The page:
David, a sinner himself, pleads with God to “Destroy thou them, O God; let them fall by their own counsels; cast them out in the multitude of their transgressions; for they have rebelled against thee” (Psalm 5:10). God will do that in due time, but because of His mercy and His love (yes, love for sinners), He gives them time to repent. “But let all those that put their trust in thee rejoice: let them ever shout for joy, because thou defendest them: let them also that love thy name be joyful in thee. For thou, LORD, wilt bless the righteous; with favour wilt thou compass [surround] him as with a shield” (Psalm 5:11-12, emphasis mine).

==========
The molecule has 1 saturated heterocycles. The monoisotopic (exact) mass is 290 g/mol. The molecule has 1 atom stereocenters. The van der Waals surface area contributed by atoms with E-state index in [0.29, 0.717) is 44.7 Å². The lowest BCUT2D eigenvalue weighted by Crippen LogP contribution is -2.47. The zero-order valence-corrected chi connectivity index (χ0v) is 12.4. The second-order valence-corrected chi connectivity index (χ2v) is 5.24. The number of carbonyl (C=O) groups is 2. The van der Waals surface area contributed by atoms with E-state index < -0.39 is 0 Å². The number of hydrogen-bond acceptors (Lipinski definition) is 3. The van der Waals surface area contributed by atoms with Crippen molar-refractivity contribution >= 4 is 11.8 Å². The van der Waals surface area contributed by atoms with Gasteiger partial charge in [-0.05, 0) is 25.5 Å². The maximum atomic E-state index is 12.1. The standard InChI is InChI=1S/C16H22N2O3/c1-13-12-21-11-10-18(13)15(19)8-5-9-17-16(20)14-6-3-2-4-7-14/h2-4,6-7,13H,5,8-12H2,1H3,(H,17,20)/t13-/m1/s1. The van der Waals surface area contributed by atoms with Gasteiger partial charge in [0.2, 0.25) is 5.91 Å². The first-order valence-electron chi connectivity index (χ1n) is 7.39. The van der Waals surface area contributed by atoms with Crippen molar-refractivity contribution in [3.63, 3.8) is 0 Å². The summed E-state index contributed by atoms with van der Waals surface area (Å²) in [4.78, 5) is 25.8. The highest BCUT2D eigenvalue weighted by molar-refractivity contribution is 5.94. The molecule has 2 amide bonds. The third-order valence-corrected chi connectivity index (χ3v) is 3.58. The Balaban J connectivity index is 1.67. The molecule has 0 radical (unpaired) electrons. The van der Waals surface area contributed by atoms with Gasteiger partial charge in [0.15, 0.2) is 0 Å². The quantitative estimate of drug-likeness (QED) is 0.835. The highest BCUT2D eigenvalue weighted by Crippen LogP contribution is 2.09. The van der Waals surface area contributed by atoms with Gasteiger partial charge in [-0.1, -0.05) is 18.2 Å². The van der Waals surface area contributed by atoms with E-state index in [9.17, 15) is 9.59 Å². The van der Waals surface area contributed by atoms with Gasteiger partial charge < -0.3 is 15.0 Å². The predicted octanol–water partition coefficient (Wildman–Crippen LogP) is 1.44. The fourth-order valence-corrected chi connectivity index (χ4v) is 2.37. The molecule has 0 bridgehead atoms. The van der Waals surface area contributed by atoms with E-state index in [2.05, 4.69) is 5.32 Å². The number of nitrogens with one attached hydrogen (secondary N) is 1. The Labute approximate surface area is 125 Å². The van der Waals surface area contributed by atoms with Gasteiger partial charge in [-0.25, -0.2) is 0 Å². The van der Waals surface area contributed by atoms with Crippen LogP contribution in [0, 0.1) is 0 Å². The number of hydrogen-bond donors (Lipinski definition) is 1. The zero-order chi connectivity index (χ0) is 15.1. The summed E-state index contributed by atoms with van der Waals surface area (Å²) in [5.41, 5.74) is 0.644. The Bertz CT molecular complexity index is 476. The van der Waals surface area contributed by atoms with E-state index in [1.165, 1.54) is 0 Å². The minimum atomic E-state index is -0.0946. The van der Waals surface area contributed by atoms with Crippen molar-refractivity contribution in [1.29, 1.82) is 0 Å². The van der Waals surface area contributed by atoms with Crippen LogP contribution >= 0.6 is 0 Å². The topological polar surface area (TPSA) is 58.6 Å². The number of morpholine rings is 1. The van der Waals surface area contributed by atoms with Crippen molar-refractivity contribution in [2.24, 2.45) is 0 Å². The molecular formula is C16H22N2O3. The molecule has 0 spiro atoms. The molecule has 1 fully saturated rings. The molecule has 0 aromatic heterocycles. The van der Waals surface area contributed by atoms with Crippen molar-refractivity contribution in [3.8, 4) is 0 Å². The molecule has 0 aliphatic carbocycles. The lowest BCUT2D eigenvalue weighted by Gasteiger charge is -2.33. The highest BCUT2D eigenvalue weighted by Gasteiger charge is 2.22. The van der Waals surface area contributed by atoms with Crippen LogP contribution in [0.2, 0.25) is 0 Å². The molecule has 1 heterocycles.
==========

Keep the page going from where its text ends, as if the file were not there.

“For all have sinned, and come short of the glory of God” (Romans 3:23, emphasis mine), “But God commendeth his love toward us, in that, while we were yet sinners, Christ died for us” (Romans 5:8, emphasis mine). “For God so loved the world [i.e. sinners], that he gave his only begotten Son, that whosoever believeth in him should not perish, but have everlasting life” (John 3:16, emphasis mine). If God hates sinners, then why did He go through all trouble of making a way of salvation? “Beloved, if God so loved us, we ought also to love one another” (1 John 4:11, emphasis mine).

 “Hate the sin, but love the sinner.” It might be trite and overused, but it is biblical! It is also practical as it instructs us to love those who have offended us.